But Swanson say Wheeler and other critics have it all wrong. In fact, he calls Wheeler’s grasp of the impact of Title II  “a near total misunderstanding of the technology, economics, and history of the Internet.”

Title II, with its price controls and endless permission slips, would have delayed the buildout of residential, enterprise, and mobile broadband networks. The general conduct rule and bright-line ban on prioritization may have blocked the emergence of important ‘paid priority’ technologies like content delivery networks (CDNs) and paid peering, which were essential for Web video, and prohibited industry partnerships, such as the Apple-AT&T hook-up that made the iPhone possible. Until Pai ended the investigation, Title II was already starting to chill an important new practice, known as free data, which allows content providers to subsidize the data consumption of consumers.

Indeed, a fascinating description by Babette Boliek, a Pepperdine University law school professor, explains just how onerous the “General Conduct Rule” in the Open Internet Order, (a.k.a. the “net neutrality” regulations) is.

It is a regulatory steam valve where the FCC gives itself permission to regulate anything it can’t think of now that it might think of (or be convinced of) later, which may ‘unreasonably’ interfere with the FCC’s ever expanding definition of ‘net neutrality.’ That includes anything that may ‘unreasonably’ disadvantage … well, anyone.

… Think of it this way. What if you sell lemonade by subscription? For a monthly fee, you send your subscriber two gallons of any variety of lemonade the consumer selects from a list of 50 varieties (all the lemonade in the world). Several other lemonade subscription services are vying for your customers so you come upon a creative competitive idea — in addition to the two gallons of lemonade the consumer selects from the list of 50, the consumer may also select an unlimited amount of lemonade from a subset of the 50. Great idea! More for the consumer at the same price! Since the unlimited amount will come from a subset of the 50, the consumer who craves variety will likely use her two gallon allocation to pick a new type of lemonade — one not from the subset that she can get free. It’s a win for the consumer, a win for the less popular lemonade producer, and a win for you, the lemonade subscription seller.

But what if someone argues that this ‘unreasonably’ disadvantages a lemonade producer? Is that really the most important takeaway from this lemonade example? Shouldn’t we focus on how happy the consumer is? How is ‘disadvantage’ even defined?

Boliek concludes that “FCC policies that focus on the costs borne by corporations and businesses almost to the exclusion of actual benefits for consumers are just bad policy.”

Had Title II standards been applied to the Internet in the 1990s, we might never have enjoyed “supercomputer smartphones, Netflix, GitHub, Google Maps, Kindle, Facebook, endless cloud services, and online everything,” which includes the future of digital innovation — connected cars, mobile health, and 5G wireless, for instance. Some people may say this is a good thing. But the imposition of net neutrality rules in the past two years appears to have slowed capital investment and smaller providers have been prevented from expanding their market share. As a result, consumers are the ones denied access and options.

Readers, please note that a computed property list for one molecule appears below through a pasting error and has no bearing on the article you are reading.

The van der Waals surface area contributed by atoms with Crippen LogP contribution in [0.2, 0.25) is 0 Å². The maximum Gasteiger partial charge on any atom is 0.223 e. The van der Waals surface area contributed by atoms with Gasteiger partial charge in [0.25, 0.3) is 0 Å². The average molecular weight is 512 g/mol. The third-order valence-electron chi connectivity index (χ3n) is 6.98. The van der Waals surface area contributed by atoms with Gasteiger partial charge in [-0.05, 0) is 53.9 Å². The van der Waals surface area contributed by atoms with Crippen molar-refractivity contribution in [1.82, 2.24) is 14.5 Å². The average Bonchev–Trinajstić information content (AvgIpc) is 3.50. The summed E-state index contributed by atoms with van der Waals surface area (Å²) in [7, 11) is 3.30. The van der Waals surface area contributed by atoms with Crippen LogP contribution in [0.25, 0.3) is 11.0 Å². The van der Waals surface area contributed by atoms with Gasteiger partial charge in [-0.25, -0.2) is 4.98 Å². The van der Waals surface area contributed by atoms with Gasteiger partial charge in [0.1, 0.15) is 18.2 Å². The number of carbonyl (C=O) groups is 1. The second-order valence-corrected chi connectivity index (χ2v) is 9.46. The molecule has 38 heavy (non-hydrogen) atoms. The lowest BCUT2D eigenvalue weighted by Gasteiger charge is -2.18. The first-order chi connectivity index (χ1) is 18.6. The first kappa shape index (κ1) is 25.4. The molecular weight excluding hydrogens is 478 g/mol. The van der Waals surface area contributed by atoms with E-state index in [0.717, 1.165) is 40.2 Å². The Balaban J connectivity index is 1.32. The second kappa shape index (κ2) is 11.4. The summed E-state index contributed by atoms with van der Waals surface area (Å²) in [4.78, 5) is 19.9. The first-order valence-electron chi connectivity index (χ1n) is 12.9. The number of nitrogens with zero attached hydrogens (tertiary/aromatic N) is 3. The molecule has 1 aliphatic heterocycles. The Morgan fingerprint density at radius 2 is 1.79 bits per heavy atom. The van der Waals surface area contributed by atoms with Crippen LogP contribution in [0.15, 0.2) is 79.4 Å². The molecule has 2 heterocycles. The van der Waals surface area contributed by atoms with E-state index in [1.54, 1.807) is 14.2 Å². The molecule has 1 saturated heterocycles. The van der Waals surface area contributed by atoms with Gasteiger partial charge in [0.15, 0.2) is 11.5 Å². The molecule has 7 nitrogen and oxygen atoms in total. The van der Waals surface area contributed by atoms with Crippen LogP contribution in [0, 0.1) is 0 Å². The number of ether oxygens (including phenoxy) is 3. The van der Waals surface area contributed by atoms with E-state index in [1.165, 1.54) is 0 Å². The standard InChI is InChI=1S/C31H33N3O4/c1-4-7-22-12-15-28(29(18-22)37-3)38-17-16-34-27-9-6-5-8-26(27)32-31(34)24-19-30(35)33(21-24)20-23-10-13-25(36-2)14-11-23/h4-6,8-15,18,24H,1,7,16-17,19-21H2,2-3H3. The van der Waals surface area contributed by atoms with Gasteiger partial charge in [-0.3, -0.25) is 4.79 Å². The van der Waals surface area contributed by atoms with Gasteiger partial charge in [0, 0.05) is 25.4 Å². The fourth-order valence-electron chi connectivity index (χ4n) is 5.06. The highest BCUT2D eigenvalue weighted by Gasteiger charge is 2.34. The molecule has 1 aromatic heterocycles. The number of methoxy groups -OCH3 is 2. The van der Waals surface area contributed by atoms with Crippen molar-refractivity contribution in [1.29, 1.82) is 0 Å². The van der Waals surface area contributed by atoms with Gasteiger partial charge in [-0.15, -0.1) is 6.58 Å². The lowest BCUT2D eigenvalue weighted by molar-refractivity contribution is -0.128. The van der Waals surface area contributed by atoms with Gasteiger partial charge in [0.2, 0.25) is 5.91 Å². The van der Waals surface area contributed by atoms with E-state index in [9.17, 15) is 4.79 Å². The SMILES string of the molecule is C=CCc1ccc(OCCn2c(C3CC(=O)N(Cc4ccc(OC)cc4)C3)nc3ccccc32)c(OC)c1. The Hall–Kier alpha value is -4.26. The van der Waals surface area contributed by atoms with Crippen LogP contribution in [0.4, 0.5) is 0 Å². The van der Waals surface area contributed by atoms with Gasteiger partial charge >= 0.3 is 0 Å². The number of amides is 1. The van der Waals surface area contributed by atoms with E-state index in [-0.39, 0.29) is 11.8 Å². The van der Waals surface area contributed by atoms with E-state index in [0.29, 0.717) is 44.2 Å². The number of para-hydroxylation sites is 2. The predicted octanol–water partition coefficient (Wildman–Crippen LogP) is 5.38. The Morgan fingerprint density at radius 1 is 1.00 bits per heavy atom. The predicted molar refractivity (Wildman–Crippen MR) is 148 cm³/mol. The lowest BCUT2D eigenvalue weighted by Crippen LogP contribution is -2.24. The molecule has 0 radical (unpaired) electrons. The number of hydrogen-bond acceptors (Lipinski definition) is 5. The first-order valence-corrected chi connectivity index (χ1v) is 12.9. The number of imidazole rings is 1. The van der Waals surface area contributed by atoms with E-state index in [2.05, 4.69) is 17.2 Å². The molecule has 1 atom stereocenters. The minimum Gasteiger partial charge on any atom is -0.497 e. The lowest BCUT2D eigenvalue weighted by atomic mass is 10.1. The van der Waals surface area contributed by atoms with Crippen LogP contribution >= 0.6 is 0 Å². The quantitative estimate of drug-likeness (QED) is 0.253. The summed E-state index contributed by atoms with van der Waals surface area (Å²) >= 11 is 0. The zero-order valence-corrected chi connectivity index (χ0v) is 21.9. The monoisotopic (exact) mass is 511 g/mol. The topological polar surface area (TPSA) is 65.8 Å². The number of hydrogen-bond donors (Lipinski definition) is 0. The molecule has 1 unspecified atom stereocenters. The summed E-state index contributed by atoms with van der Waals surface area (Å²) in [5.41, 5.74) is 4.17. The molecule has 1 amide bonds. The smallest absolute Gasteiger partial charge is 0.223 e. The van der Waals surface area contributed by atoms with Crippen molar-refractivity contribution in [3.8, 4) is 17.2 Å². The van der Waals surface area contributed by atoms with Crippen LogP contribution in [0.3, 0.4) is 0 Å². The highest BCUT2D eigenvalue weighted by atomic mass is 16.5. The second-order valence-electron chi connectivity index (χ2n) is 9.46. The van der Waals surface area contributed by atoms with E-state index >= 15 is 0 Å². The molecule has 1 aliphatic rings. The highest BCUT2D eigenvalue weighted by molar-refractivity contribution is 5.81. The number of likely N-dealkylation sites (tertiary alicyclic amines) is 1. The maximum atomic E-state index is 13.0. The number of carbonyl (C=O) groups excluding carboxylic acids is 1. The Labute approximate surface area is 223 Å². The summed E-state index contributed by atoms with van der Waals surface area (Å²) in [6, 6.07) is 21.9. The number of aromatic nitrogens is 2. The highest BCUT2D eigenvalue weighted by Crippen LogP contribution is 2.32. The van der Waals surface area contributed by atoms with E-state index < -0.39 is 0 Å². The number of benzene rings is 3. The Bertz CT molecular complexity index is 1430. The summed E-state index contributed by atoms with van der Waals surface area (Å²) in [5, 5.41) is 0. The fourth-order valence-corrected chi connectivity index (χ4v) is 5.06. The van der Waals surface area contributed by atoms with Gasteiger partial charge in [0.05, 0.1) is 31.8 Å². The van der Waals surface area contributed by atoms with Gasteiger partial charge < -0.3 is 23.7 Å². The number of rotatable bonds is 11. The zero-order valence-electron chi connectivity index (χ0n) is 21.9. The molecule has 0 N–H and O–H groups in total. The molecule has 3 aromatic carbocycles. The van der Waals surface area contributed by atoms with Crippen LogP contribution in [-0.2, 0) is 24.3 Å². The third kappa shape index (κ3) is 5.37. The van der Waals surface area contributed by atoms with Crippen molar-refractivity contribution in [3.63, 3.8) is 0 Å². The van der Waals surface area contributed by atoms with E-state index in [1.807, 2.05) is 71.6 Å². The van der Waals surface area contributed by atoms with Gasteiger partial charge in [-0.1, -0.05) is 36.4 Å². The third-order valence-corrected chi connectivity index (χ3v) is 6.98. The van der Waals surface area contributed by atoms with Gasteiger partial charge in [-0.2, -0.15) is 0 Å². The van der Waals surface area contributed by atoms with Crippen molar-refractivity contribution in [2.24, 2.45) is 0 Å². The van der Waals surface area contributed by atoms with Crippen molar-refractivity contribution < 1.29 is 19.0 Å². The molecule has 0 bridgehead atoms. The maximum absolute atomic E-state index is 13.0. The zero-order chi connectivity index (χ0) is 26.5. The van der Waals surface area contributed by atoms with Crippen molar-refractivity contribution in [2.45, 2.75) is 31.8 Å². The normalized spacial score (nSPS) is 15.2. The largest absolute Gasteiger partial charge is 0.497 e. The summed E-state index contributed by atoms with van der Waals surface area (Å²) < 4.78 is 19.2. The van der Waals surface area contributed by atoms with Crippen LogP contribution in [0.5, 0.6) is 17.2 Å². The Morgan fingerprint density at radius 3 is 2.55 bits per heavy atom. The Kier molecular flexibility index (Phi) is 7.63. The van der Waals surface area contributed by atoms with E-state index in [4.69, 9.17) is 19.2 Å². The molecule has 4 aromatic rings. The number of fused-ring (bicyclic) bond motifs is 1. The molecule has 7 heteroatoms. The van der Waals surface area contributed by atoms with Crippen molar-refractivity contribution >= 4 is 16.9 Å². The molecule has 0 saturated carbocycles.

So is this what John Oliver is protesting, a free market that benefits consumers and the economy? That seems like a fight without an argument.

Read more about the rollback of Obama-era Internet regulations.

Beyond the Military: Veterans in Public Office

The United States has always prided itself on the separation of the military from civilian service. It’s one of the foundational tenets of our republic, and a matter that George Washington took very seriously, as both the commander-in-chief of the Continental Army and the first U.S. president.

Indeed, Washington invoked the separation of civilian from military power to reassure New Yorkers that they would not become beholden to a military-led government.

“When we assumed the Soldier, we did not lay aside the Citizen,” Washington wrote to the New York Legislature in 1775, as the populace worried about replacing the monarchy with a standing army.

Ironically, Washington set the standard for Americans’ comfort with military veterans in public office.

Of the first 25 presidents, 21 had military experience, beginning with Washington. The high-water mark for the custom of veterans entering public office peaked in the 1970s, when veterans made up 72 percent of the House of Representatives and 78 percent of the Senate. In the last Congress, the percentage was down to 18 and 21 percent, respectively.

The decline in the number of veterans in federal office can partly be attributed to the fact that, for better or worse, politics has become a career (as has the military). And while the military remains a viable option for individuals from all walks of life to build a career, the barriers to entry of public office are rising, increasingly dependent on the amount of money, power, and name recognition one can accumulate, not to mention the advancing age of the average lawmaker.

In the 114th Congress, the average age of the U.S. House member (was) 57, and the average senator’s age (was) 61. When looking at the average age of those who were newly elected in the past election, the average new representative was 52.3 years old; a new senator was 61. Meanwhile, when examining the average length of service, the typical representative was at 8.8 years (4.4 terms); the senator was at 9.7 years (1.6 terms).

By comparison, the median age of post-9/11 veterans is 33, with nearly 60 percent younger than 34. The median age of all other pre-9/11 veterans is 66.18